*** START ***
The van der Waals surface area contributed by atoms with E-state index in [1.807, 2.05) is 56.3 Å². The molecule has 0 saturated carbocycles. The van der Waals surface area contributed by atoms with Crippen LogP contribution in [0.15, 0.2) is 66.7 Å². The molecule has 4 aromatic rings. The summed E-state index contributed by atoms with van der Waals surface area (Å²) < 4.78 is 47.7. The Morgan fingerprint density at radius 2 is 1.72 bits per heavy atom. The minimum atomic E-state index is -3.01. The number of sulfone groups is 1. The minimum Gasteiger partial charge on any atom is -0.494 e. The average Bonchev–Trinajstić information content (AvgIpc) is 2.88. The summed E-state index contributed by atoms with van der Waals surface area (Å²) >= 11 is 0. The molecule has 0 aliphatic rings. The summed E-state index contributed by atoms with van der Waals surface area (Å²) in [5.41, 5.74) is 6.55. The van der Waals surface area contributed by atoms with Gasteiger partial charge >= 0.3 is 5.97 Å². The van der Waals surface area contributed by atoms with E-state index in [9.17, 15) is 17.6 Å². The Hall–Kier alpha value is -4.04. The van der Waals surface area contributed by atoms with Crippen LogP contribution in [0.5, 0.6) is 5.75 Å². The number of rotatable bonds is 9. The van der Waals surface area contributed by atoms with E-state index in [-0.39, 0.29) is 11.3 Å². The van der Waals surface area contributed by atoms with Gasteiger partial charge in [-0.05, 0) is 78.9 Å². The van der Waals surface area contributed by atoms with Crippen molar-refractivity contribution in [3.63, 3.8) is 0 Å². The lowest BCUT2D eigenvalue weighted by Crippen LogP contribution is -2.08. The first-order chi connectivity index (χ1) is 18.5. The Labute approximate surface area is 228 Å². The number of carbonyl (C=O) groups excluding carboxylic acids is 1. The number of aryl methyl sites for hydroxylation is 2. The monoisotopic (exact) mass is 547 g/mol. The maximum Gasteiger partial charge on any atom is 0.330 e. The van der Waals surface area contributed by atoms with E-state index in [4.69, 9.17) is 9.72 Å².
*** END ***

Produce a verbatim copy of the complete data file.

The van der Waals surface area contributed by atoms with E-state index in [1.807, 2.05) is 56.3 Å². The molecule has 0 saturated carbocycles. The van der Waals surface area contributed by atoms with Crippen LogP contribution in [0.15, 0.2) is 66.7 Å². The molecule has 4 aromatic rings. The summed E-state index contributed by atoms with van der Waals surface area (Å²) < 4.78 is 47.7. The Morgan fingerprint density at radius 2 is 1.72 bits per heavy atom. The minimum atomic E-state index is -3.01. The number of sulfone groups is 1. The minimum Gasteiger partial charge on any atom is -0.494 e. The average Bonchev–Trinajstić information content (AvgIpc) is 2.88. The summed E-state index contributed by atoms with van der Waals surface area (Å²) >= 11 is 0. The molecule has 0 aliphatic rings. The summed E-state index contributed by atoms with van der Waals surface area (Å²) in [5.41, 5.74) is 6.55. The van der Waals surface area contributed by atoms with Gasteiger partial charge >= 0.3 is 5.97 Å². The van der Waals surface area contributed by atoms with E-state index in [9.17, 15) is 17.6 Å². The Hall–Kier alpha value is -4.04. The van der Waals surface area contributed by atoms with Crippen LogP contribution in [0.5, 0.6) is 5.75 Å². The number of rotatable bonds is 9. The van der Waals surface area contributed by atoms with E-state index in [-0.39, 0.29) is 11.3 Å². The van der Waals surface area contributed by atoms with Gasteiger partial charge in [-0.05, 0) is 78.9 Å². The van der Waals surface area contributed by atoms with Crippen molar-refractivity contribution in [3.63, 3.8) is 0 Å². The lowest BCUT2D eigenvalue weighted by Crippen LogP contribution is -2.08. The first-order chi connectivity index (χ1) is 18.5. The Labute approximate surface area is 228 Å². The number of carbonyl (C=O) groups excluding carboxylic acids is 1. The number of aryl methyl sites for hydroxylation is 2. The monoisotopic (exact) mass is 547 g/mol. The maximum Gasteiger partial charge on any atom is 0.330 e. The van der Waals surface area contributed by atoms with E-state index in [4.69, 9.17) is 9.72 Å².